The Globes’ spirit flies in the face of the typical tradition of award shows, so often a careful telling of a story wrapped in a self-congratulatory valedictory: what has the year been, in cinema, in music, in TV? What are the moments or people that define that year, that speak to this moment in arts and culture? It’s a valourous tradition, to be sure, and the Oscars do it particularly well, largely by dint of its medium. But let’s be fair: When we’re talking about award shows the next day, or watching them at home, we’re not doing it to tell each other how we should feel about race (2014) or about film as an art form (2011). We’re watching for the surprises, the humanity, the speeches, the liveliness of the night.

Take, for instance, this year’s Cecil B. DeMille award. It’s an important award, if not sort of inexplicable—a lifetime achievement award that has been given to an arbitrary-seeming grab bag of famous people—named after an important man, the director who helped put Hollywood on the map with films like The Ten Commandments and The Greatest Show on Earth. Certainly, a wonderful honour for this year’s winner, George Clooney (whose victory, at 53, can be logged also under “inexplicable”). But the fact that there even exists a legitimate narrative in the awards lead-up about whether or not Clooney will use the face-to-face platform to prank Fey and Poehler, the escalation of a joking feud that has spread from Howard Stern to the Jimmy Fallon show, is the kind of childish pedantry that could only happen at the Golden Globes. And frankly, it’s a refreshing palate-cleanser from an awards season that can take itself overly seriously.

That human sloppiness (see: open bar), the genuine surprise of moments certainly unplanned, the everyman quality despite the obvious glitz—isn’t that, after all, the very premise of all those celebrity gossip magazines? Letting us, for a moment, believe that celebrities are just like us?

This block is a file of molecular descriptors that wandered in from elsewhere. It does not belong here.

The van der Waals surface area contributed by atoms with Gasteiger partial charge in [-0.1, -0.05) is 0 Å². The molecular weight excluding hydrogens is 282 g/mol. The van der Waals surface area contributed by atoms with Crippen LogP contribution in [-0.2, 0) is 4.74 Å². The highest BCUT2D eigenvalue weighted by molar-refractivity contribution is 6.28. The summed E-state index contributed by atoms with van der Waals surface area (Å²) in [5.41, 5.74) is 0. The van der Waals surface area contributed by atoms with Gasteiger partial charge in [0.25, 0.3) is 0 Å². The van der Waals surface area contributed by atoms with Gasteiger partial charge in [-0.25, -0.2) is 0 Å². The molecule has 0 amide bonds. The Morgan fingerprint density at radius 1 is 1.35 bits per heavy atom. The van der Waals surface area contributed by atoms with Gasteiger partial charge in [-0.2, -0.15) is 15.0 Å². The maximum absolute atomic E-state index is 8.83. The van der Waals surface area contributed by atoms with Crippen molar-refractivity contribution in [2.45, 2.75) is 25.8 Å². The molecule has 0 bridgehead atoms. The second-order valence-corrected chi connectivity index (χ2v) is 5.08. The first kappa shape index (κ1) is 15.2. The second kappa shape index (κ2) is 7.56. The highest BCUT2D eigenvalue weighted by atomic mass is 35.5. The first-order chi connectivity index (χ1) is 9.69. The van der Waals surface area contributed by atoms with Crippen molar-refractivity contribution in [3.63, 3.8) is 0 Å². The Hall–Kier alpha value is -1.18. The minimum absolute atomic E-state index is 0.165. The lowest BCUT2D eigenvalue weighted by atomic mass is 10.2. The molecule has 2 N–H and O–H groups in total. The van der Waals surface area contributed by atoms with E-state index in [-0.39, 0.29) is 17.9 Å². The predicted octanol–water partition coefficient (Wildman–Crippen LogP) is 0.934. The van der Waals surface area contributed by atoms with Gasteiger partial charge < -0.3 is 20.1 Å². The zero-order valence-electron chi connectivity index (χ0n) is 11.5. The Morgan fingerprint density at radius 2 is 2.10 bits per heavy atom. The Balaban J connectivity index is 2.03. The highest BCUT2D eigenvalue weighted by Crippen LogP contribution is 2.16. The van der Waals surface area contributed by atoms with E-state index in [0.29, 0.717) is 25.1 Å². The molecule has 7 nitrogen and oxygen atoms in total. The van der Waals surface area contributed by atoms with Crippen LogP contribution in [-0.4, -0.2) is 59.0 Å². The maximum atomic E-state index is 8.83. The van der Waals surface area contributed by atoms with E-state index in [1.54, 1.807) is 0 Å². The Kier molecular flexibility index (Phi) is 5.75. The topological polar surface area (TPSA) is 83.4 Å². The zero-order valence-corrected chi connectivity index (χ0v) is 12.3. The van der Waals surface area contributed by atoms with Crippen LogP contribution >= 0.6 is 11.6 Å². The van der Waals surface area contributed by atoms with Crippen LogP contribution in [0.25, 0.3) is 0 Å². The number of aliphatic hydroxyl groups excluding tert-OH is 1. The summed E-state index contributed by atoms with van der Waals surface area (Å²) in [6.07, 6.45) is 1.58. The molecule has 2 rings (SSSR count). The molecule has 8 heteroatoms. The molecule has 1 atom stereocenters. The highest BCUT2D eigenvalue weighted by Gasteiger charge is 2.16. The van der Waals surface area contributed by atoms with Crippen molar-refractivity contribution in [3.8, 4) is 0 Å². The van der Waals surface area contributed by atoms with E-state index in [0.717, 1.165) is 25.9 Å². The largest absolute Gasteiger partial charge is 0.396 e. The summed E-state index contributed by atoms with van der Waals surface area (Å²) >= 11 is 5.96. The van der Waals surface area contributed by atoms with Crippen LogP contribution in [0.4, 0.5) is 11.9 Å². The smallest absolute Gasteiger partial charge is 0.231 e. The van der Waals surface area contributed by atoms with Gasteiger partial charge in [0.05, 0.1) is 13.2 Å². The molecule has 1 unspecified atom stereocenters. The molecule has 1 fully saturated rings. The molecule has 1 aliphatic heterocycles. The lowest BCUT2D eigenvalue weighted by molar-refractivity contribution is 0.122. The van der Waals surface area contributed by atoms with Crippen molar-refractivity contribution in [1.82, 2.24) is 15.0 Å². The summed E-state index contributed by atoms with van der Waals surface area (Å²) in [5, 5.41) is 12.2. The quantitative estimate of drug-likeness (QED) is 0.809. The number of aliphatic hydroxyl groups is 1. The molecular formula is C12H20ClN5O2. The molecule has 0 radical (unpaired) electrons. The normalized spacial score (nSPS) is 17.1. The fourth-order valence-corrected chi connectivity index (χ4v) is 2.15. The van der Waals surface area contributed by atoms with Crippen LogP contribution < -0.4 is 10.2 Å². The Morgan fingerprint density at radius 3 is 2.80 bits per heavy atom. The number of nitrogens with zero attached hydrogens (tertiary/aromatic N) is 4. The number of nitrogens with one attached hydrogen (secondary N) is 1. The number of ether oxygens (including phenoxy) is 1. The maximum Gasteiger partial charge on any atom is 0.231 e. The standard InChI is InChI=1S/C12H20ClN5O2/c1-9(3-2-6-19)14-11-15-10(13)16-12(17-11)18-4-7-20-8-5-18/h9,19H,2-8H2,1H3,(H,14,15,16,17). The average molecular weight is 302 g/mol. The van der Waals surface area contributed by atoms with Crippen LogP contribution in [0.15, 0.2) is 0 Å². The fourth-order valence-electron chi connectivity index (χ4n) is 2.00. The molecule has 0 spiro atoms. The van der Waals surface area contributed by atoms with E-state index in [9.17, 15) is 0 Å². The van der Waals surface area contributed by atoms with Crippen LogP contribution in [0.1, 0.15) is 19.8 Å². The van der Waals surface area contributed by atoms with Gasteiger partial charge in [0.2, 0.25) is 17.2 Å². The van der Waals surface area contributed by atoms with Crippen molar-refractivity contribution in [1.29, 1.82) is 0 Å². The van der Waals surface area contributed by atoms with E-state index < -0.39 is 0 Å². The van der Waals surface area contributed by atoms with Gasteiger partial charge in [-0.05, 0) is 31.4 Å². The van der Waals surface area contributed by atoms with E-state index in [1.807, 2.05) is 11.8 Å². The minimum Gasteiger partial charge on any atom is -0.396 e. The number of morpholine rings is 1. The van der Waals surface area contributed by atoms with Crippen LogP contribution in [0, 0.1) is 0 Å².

The Golden Globes represent the kind of human surprise that’s missing from the other groomed, carefully manicured award shows. By the time the Oscars show up, the nominees have been catalyzed by that long road that the Globes sit on; it’s why there exists the stereotype of Oscar bait, but there is no such thing as Golden Globe bait. That’s a good thing: it allows the HFPA to be more free-wheeling, more daring in their picks, and as a result, sometimes more meaningful. Birdman, for instance, was a wonderful, darkly comic film wrapped in a formal experiment, a meta film that lampooned the industry itself (and film critics, while it was at it). It is, certainly, one of the best films of the year. But it also lacks the sticky sentiment that tends to attract the Academy; it’s an Oscar long-shot. Fine, you can almost hear the HFPA say: then we’ll anoint it. The fact that it is this year’s most-nominated film at the Golden Globes speaks volumes.

Prom is, after all, far more fun than graduation, with its strait-laced valedictions and its rote routines. The Golden Globes are all the pomp, without so much of the circumstance—and it’s more fun, and more eminently watchable, for it.